Under the Pew
The grand girl’s played hard basketball today, dosed well with decongestant strips and Tylenol Meltaways.
While she bathes, I fill a plastic container with popped corn, sprinkle it with some of the white cheddar seasoning she likes. (This is the second bag. Did you know that hot popped corn will melt a baggie?)
I slip the container into a small cloth bag, the one she painted in Sunday School, along with a stick of cheese, a small bottle of Sprite, a couple of packs of tissue, napkins, a little bag of gobstoppers and a ziplock bag for trash.
She slips on some comfy black sweats, her pink Mackinac Island T-shirt, topped with a fuscia and blue fleece jacket. She hugs her pink princess blanket, and we drive to church where she curls up next to me, head on my shoulder, mid-center pew, to watch The Gospel of John in a darkened sanctuary with banging furnace pipes.
Soon we’re engrossed in the story of Jesus’ life, though we whisper throughout. She asks questions and keeps a running count of the miracles. She’s shocked at Jesus’ anger at the money changers.
I follow the water–baptismal water, wine water, healing water, well water–and a thirsty Savior.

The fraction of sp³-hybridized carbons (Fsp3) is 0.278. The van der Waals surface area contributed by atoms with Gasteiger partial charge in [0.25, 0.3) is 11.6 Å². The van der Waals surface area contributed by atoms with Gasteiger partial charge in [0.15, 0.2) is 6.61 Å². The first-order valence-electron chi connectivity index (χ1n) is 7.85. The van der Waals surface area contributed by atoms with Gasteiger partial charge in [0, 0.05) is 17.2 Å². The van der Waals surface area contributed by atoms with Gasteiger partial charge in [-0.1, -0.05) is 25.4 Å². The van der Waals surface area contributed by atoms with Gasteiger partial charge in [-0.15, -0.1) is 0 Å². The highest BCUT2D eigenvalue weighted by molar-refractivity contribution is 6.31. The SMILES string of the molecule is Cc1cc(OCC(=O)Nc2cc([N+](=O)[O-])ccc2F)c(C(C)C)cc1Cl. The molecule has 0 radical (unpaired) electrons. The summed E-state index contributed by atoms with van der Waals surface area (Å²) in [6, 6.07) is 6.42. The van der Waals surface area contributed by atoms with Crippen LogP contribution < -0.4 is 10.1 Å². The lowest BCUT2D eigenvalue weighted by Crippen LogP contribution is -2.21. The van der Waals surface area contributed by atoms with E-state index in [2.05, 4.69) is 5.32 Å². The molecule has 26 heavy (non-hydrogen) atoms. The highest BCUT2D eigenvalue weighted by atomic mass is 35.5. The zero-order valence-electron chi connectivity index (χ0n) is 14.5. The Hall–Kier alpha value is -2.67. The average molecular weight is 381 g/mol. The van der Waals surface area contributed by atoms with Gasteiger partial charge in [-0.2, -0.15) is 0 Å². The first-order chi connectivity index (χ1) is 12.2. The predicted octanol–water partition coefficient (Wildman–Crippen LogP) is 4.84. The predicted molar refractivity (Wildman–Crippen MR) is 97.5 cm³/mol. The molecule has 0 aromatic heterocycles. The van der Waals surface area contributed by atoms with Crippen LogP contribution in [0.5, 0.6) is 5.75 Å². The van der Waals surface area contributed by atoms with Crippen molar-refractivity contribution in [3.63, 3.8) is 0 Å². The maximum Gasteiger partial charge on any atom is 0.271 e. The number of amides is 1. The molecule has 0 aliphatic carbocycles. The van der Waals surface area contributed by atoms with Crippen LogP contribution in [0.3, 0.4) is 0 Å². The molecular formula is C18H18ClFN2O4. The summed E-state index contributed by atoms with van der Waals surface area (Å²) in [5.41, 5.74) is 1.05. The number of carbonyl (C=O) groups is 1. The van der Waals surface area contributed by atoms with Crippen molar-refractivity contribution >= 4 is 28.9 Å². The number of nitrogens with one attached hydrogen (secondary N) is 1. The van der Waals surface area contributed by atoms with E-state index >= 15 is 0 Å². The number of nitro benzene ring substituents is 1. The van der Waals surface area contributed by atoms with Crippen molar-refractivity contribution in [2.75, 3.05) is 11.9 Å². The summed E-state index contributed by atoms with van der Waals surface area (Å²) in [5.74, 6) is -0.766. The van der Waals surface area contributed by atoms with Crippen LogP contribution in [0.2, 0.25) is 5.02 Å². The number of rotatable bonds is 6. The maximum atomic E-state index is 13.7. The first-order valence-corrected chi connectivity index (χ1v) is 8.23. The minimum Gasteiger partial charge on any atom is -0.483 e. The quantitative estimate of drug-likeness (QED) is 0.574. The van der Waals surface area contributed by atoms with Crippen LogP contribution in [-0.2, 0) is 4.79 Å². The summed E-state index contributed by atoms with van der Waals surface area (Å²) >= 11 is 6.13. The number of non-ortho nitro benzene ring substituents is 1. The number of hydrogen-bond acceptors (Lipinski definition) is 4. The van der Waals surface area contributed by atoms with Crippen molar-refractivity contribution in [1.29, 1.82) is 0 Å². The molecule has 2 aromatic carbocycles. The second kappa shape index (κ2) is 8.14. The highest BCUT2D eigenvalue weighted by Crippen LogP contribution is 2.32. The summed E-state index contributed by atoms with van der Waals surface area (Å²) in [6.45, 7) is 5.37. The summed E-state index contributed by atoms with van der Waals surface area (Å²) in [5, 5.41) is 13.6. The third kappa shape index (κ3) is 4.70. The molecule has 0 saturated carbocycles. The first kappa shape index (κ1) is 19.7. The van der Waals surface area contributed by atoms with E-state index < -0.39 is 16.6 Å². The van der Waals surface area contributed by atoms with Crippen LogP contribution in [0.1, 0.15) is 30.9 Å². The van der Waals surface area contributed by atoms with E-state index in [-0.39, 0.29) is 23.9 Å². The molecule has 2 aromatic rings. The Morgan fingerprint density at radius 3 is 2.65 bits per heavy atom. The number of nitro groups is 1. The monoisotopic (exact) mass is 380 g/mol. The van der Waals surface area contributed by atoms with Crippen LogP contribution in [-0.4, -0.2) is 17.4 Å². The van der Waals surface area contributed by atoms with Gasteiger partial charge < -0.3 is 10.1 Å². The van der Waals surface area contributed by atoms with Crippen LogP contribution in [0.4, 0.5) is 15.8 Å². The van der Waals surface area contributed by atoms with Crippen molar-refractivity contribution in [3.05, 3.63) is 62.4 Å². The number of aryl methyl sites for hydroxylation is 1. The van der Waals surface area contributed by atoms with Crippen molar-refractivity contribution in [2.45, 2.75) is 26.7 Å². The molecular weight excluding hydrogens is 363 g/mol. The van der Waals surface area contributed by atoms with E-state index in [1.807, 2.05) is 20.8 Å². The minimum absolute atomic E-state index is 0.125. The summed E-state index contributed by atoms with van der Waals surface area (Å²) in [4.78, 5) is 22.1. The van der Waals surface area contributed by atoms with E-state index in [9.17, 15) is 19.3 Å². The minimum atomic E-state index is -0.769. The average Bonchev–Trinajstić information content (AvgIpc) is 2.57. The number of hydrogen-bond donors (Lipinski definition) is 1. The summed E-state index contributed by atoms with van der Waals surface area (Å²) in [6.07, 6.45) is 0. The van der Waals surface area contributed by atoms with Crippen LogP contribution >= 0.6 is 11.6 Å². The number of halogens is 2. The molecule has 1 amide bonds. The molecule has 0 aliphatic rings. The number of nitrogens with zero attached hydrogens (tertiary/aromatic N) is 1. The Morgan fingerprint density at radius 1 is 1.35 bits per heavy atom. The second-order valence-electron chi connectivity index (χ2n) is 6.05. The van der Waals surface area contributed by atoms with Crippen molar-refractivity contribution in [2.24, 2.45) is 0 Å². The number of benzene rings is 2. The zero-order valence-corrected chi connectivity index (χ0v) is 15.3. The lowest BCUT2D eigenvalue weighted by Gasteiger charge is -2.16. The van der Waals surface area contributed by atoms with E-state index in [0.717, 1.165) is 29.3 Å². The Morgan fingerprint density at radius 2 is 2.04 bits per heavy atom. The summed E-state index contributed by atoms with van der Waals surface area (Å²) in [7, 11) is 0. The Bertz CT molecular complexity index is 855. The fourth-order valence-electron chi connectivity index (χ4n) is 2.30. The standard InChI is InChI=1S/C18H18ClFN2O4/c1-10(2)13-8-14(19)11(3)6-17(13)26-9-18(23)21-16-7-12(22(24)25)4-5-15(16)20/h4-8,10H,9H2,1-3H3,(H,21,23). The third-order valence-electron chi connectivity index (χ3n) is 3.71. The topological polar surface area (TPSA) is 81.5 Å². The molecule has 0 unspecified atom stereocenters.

Grace winces at the whip lashes and gasps when the soldier plunges the spear, gags a little as the blood and water ooze. She asks if it was all that bad, and I tell her that it was much worse. I tell her how some believe that gush was a sign of a broken heart–and that Jesus did it all for her.
When the movie’s over, she kneels on the rose carpet to pick up stray popcorn kernels.
I point to the front left pew and tell her that’s the place.
Papa and her mom, when she was younger than Grace, sat there when I sang in the choir. I tell her how Papa was engrossed in the sermon and how from my seat I could see her mother under the pew–with a pencil. I could not catch Papa’s attention for several minutes.
She asks if she can go look, and I say sure. And so she crawls under the pew and starts giggling. “Mama wrote her ABC’s!”
“Really? That’s there? Nuh-uh!”
My husband crawls under and confirms, and Grace can hardly wait to tell her mom how she made her Y and J backwards.